Conversely, a ‘don’t come’ bet wins if a 2 or 3 is rolled and ties on a 12 – the bet loses if 7 or 11 appears. Like come bets, when a point number appears, the bet is moved to a corresponding box. But it can only win if a seven is rolled first.
Place bets can be wagered on the dice landing on point numbers of 4, 5, 6, 8, 9 or 10 before a 7 is rolled. They can be place on one or more of these numbers and win each time one appears. However, they do not payout at true odds:
The buy bet is similar to the standard place bet except that it pays out true odds. To make up for any potential losses, the casino applies a 5% commission thus giving it an edge of 4.76%. A lay bet is the direct opposite with players wagering that a 7 is rolled before a point number. 5% commission also applies here.
Proposition bets are one-roll wagers that are offered by the stickman for the next roll of the dice. The proposal of such bets is made at the discretion of the stickman and offers a 15 to 1 chance of winning. Two-way proposition bets are also offered which split the potential winnings between the dealer and player.
A field bet is a wager placed on the shooter rolling a 2, 3, 4, 9, 10, 11 or 12 with the player winning should the dice land on any of these numbers. With reasonably good odds, this particular bet is among the most popular in both offline and online crap games. In most cases the house will pay out even money for 3, 4, 9, 10 or 100 and 2 to 1 for a 2 or 12. Establishments that use these pay-out rates hold an edge of 5.56%.
Big six and big eight bets pay out if a player wagers on the dice landing on either number, provided this occurs before a 7 is rolled. Unfortunately, they only pay out even money giving the house a laughable high edge of 9.09%.
Hardway bets are placed on the dice rolling on exact combinations of hard fours (2 x 2), hard sixes (3 x 3), hard eights (4 x 4) and hard tens (5 x 5). The wager wins if any of these combinations are rolled before a 7. The payouts and house edges are:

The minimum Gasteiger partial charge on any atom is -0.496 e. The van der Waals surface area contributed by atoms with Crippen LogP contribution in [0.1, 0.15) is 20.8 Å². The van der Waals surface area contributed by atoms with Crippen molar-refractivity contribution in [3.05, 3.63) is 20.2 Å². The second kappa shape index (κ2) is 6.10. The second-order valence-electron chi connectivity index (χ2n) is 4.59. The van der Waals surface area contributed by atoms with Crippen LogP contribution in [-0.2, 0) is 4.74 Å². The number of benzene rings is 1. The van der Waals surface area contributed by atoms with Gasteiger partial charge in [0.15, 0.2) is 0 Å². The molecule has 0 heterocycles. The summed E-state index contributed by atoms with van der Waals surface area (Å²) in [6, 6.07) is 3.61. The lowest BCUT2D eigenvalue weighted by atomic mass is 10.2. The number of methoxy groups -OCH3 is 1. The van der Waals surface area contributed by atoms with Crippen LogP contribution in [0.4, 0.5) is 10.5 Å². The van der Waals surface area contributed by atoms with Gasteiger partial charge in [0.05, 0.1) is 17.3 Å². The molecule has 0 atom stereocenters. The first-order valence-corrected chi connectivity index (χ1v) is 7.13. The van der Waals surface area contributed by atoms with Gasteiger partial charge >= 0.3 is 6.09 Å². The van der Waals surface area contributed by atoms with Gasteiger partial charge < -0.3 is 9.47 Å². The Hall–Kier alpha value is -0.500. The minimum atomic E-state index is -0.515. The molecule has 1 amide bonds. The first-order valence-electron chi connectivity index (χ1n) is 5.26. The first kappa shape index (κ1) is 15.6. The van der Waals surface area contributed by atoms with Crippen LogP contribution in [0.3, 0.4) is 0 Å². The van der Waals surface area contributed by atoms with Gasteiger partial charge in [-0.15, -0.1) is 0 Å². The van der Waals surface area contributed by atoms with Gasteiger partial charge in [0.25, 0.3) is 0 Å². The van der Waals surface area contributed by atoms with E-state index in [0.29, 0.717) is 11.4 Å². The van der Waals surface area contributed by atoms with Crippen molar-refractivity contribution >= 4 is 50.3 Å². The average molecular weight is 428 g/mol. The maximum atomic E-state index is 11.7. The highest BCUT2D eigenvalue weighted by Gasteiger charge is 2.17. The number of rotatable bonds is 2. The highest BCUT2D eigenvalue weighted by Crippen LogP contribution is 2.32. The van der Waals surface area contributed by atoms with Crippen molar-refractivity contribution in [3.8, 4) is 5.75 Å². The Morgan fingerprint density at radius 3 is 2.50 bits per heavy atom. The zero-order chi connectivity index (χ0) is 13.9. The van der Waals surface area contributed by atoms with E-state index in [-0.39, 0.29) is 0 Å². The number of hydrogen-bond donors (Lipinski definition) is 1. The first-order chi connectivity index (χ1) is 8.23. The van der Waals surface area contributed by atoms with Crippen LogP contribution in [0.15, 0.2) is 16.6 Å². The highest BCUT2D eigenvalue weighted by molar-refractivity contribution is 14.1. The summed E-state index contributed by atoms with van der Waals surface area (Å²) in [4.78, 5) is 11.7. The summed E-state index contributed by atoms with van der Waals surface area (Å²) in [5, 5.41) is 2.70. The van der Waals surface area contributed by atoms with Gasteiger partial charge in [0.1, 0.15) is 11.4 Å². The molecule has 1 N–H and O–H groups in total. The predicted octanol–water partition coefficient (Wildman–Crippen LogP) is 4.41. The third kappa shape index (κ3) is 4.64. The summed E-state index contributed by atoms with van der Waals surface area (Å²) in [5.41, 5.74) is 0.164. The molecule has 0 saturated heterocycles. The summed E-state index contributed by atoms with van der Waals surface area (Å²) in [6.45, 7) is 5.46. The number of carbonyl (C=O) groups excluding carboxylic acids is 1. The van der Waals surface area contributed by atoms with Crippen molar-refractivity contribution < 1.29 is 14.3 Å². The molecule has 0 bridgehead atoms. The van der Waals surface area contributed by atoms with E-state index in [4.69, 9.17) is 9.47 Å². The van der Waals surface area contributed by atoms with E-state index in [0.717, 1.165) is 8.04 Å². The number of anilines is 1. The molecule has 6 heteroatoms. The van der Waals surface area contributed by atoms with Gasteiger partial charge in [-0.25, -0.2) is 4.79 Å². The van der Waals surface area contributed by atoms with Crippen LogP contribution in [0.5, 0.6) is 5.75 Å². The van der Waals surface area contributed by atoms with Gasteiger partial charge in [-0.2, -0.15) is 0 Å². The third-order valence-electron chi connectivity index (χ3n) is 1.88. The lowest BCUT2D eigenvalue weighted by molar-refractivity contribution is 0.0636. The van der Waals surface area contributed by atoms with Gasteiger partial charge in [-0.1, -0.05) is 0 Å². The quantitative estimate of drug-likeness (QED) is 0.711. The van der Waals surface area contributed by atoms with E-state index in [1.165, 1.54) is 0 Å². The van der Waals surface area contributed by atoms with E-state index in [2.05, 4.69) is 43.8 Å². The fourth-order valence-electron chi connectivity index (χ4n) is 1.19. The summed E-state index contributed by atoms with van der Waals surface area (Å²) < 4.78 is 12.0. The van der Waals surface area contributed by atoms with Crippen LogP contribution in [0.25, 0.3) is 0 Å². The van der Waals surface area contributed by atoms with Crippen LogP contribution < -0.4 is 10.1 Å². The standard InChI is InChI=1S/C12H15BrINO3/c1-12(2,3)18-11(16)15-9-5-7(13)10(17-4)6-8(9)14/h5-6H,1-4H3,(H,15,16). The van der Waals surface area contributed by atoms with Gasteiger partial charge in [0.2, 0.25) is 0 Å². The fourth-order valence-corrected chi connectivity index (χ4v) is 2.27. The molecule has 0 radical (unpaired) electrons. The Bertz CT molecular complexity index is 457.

An ‘any craps’ bet is a one-roll wager that the dice will land on 2, 3 or 12. It offers a payout of 7 to 1 and comprises a house edge of 11.11%.
This wager can be made on the player rolling a 7 and features a 4 to 1 payout with an eye-watering house edge of 16.67%
Taking odds is one of the best bets in the game and can only be taken after an initial pass line or come bet has been made. After a point has been established, the player is permitted to back his initial pass or come bet with a second wager. It pays out true odds and has no house edge. Accordingly, casinos will limit the amount that can be wagered to multiples of the original sum staked. The payouts odds are as follows:
Laying odds is the opposite of taking odds and pay out if the shooter rolls a 7 before a point number. This bet can only be made if the player wagered a ‘don’t pass’ or ‘don’t come’ bet to begin with. As with ‘taking odds’ wagers the casino limits betting amounts to a multiple of the original stake. The payout odds are the direct opposite of those offered for ‘taking odd’s bets and are:
If you’re playing live online craps, it’s worth familiarizing yourself with some of the lingo that’s commonly used. Otherwise, you won’t have the first clue about what’s going on. Those of you who prefer playing computer craps probably don’t need to bother, unless of course you like conversing with your imaginary opponents.